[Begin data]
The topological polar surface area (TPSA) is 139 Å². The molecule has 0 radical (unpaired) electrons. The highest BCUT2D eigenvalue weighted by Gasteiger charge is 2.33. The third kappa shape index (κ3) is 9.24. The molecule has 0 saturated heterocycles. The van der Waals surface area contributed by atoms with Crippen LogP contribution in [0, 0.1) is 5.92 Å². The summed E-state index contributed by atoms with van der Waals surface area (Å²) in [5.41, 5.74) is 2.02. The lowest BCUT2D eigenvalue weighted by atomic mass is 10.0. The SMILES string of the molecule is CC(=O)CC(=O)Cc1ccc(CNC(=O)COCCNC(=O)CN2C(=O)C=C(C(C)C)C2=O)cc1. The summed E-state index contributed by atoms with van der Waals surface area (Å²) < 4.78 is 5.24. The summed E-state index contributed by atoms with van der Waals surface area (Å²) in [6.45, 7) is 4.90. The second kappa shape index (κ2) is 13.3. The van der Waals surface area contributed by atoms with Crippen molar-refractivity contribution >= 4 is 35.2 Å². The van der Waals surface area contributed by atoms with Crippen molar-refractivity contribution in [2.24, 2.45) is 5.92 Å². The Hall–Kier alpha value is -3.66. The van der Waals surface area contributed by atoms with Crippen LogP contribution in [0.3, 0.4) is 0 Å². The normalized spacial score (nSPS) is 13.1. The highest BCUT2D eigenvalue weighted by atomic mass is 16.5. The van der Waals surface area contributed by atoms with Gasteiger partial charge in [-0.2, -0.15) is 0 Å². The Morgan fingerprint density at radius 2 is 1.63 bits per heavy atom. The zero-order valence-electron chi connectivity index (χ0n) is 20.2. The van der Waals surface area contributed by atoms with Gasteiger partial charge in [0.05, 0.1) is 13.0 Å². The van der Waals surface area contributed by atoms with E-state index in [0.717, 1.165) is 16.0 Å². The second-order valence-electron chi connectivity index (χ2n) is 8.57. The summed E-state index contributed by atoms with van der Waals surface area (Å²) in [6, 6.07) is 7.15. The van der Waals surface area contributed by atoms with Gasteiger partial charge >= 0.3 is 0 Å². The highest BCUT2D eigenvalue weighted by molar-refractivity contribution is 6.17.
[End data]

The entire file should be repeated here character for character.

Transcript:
The topological polar surface area (TPSA) is 139 Å². The molecule has 0 radical (unpaired) electrons. The highest BCUT2D eigenvalue weighted by Gasteiger charge is 2.33. The third kappa shape index (κ3) is 9.24. The molecule has 0 saturated heterocycles. The van der Waals surface area contributed by atoms with Crippen LogP contribution in [0, 0.1) is 5.92 Å². The summed E-state index contributed by atoms with van der Waals surface area (Å²) in [5.41, 5.74) is 2.02. The lowest BCUT2D eigenvalue weighted by atomic mass is 10.0. The SMILES string of the molecule is CC(=O)CC(=O)Cc1ccc(CNC(=O)COCCNC(=O)CN2C(=O)C=C(C(C)C)C2=O)cc1. The summed E-state index contributed by atoms with van der Waals surface area (Å²) < 4.78 is 5.24. The summed E-state index contributed by atoms with van der Waals surface area (Å²) in [6.45, 7) is 4.90. The second kappa shape index (κ2) is 13.3. The van der Waals surface area contributed by atoms with Crippen molar-refractivity contribution >= 4 is 35.2 Å². The van der Waals surface area contributed by atoms with Crippen molar-refractivity contribution in [2.24, 2.45) is 5.92 Å². The Hall–Kier alpha value is -3.66. The van der Waals surface area contributed by atoms with Crippen LogP contribution in [0.3, 0.4) is 0 Å². The normalized spacial score (nSPS) is 13.1. The highest BCUT2D eigenvalue weighted by atomic mass is 16.5. The van der Waals surface area contributed by atoms with Gasteiger partial charge in [-0.2, -0.15) is 0 Å². The Morgan fingerprint density at radius 2 is 1.63 bits per heavy atom. The zero-order valence-electron chi connectivity index (χ0n) is 20.2. The van der Waals surface area contributed by atoms with Gasteiger partial charge in [0.05, 0.1) is 13.0 Å². The van der Waals surface area contributed by atoms with E-state index in [0.717, 1.165) is 16.0 Å². The second-order valence-electron chi connectivity index (χ2n) is 8.57. The summed E-state index contributed by atoms with van der Waals surface area (Å²) in [6, 6.07) is 7.15. The van der Waals surface area contributed by atoms with Gasteiger partial charge >= 0.3 is 0 Å². The highest BCUT2D eigenvalue weighted by molar-refractivity contribution is 6.17.